Carbon dating evolution evidence
Willard Libby and his colleague Ernest Anderson showed that collected from sewage works had measurable radiocarbon activity whereas methane produced from petroleum did not.Perseverance over three years of secret research to develop the radiocarbon method came into fruition and in 1960 Libby received the Nobel Prize for chemistry for turning his vision into an invaluable tool.The New Zealand physicist Ernest Rutherford, suggested in 1905 that the exact age of a rock could be measured by means of radioactivity.For the first time he was able to exactly measure the age of a uranium mineral.
At about 50 000 to 60 000 years, the limit of the technique is reached (beyond this time, other radiometric techniques must be used for dating).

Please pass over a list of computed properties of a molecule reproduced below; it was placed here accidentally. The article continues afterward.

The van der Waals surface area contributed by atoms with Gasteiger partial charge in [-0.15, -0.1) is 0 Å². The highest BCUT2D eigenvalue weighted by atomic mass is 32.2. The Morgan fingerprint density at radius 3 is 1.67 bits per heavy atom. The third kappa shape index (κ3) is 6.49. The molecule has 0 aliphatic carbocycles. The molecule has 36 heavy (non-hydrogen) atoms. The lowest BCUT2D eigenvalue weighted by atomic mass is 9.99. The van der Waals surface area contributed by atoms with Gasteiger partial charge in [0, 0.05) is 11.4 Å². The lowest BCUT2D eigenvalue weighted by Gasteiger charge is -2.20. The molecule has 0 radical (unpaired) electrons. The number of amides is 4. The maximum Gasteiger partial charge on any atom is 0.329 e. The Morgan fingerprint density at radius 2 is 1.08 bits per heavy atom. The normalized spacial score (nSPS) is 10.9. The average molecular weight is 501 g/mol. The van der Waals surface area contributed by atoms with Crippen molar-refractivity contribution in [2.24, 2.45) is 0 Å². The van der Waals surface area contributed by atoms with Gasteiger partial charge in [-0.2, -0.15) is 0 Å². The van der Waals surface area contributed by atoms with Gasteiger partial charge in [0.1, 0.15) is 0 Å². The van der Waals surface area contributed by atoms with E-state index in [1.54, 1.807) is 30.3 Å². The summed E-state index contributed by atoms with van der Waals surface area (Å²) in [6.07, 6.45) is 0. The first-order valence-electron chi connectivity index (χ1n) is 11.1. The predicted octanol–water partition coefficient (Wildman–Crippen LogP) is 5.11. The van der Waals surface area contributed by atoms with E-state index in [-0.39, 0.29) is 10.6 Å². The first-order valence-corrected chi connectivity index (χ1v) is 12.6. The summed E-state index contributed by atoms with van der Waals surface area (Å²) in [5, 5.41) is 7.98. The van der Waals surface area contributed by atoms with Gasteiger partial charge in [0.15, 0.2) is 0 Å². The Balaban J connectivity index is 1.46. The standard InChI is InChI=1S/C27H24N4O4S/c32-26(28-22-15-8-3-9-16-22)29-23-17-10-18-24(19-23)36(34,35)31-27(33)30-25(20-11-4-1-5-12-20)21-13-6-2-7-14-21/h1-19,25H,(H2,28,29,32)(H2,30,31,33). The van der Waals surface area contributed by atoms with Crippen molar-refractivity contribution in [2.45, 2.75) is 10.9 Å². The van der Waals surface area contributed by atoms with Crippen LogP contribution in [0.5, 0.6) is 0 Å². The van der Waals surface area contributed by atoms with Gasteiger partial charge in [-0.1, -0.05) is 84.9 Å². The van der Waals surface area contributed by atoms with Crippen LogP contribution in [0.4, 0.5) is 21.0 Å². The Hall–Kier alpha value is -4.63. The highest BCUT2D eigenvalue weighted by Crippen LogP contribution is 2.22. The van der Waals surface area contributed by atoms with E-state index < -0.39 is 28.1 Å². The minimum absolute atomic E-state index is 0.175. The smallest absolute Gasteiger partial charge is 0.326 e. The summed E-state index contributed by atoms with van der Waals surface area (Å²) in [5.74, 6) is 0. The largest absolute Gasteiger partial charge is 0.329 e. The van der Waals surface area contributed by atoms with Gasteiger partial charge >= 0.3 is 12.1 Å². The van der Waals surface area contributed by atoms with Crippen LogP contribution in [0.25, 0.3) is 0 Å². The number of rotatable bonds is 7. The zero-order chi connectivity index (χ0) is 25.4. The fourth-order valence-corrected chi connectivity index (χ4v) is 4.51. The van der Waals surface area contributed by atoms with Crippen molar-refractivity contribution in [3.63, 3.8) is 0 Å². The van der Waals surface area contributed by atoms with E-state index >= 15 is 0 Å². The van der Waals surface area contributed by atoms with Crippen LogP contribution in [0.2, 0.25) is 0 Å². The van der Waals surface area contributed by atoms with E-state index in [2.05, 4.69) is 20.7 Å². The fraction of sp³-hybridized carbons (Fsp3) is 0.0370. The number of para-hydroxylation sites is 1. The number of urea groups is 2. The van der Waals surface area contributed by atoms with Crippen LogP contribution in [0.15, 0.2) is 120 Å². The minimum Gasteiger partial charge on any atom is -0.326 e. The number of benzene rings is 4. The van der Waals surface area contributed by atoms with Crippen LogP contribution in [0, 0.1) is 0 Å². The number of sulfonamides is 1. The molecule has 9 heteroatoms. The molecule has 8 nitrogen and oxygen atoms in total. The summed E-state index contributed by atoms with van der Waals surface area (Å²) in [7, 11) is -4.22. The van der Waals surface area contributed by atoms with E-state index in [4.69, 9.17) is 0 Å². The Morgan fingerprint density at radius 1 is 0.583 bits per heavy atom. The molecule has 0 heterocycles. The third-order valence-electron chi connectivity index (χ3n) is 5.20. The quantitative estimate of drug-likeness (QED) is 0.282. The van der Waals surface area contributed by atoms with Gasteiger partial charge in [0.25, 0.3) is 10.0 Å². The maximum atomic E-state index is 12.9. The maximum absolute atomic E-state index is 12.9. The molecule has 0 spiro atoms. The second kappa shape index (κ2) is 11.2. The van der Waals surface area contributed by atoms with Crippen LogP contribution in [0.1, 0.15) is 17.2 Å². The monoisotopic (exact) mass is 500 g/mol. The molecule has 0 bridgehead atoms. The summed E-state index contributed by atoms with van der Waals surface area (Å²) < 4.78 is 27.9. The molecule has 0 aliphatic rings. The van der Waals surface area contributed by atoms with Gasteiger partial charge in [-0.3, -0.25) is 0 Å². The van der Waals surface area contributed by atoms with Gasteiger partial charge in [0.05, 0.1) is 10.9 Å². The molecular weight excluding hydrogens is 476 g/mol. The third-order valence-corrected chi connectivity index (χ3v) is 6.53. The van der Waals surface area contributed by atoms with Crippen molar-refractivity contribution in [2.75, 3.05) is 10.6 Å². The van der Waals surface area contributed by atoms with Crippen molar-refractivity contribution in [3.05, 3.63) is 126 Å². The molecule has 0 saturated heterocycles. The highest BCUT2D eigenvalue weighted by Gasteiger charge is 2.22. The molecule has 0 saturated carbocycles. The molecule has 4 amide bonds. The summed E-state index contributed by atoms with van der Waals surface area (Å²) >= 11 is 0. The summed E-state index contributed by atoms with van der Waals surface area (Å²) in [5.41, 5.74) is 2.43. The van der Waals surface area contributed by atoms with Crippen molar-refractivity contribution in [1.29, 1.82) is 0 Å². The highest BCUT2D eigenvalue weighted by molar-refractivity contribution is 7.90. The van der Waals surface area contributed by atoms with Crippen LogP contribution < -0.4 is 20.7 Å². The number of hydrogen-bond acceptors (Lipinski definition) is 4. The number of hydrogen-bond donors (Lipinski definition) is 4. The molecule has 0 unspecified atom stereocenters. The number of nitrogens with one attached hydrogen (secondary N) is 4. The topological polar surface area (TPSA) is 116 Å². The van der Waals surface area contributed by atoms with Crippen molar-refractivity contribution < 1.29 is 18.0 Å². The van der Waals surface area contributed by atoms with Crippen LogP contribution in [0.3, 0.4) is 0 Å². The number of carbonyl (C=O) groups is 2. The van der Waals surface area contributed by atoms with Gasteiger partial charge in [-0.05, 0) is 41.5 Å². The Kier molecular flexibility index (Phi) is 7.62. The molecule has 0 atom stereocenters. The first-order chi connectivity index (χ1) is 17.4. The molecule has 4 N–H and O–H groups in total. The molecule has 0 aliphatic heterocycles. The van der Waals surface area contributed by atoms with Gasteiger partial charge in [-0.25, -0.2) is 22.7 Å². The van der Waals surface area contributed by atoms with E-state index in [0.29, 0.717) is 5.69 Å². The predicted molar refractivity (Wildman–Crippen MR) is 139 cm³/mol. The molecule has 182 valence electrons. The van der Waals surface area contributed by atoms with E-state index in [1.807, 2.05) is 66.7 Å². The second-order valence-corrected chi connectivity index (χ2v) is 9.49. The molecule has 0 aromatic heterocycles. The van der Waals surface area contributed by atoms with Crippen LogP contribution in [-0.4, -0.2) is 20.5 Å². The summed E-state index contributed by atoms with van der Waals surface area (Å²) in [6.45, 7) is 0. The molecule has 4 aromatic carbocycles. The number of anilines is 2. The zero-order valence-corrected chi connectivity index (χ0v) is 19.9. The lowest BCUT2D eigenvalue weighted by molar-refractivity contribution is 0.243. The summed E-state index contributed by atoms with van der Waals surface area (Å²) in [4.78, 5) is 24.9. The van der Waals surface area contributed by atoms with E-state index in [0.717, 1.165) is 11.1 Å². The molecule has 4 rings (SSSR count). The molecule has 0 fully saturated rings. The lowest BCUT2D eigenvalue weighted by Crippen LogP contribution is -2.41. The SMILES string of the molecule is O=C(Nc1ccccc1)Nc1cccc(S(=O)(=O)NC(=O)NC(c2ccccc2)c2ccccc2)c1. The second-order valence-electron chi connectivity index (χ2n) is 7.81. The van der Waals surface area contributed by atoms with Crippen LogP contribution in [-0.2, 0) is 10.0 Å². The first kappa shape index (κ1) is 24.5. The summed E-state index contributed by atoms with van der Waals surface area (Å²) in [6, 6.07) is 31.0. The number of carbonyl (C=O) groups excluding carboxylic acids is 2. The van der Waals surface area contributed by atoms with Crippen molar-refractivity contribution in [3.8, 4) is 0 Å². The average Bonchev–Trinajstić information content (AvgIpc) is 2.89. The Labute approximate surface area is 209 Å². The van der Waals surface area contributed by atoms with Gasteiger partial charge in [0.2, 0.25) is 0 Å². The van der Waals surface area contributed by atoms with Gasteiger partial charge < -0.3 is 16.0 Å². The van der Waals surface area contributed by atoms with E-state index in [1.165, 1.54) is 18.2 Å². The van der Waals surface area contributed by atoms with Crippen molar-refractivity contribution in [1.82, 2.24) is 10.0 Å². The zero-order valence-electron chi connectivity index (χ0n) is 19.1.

By measuring the C concentration or residual radioactivity of a sample whose age is not known, it is possible to obtain the number of decay events per gram of Carbon.
By comparing this with modern levels of activity (1890 wood corrected for decay to 1950 AD) and using the measured half-life it becomes possible to calculate a date for the death of the sample. As a result of atomic bomb usage, C ages of objects younger than 1950.
Quaternary geology provides a record of climate change and geologically recent changes in environment.
U-Pb geochronology of is used for determining the age of emplacement of igneous rocks of all compositions, ranging in age from Tertiary to Early Archean.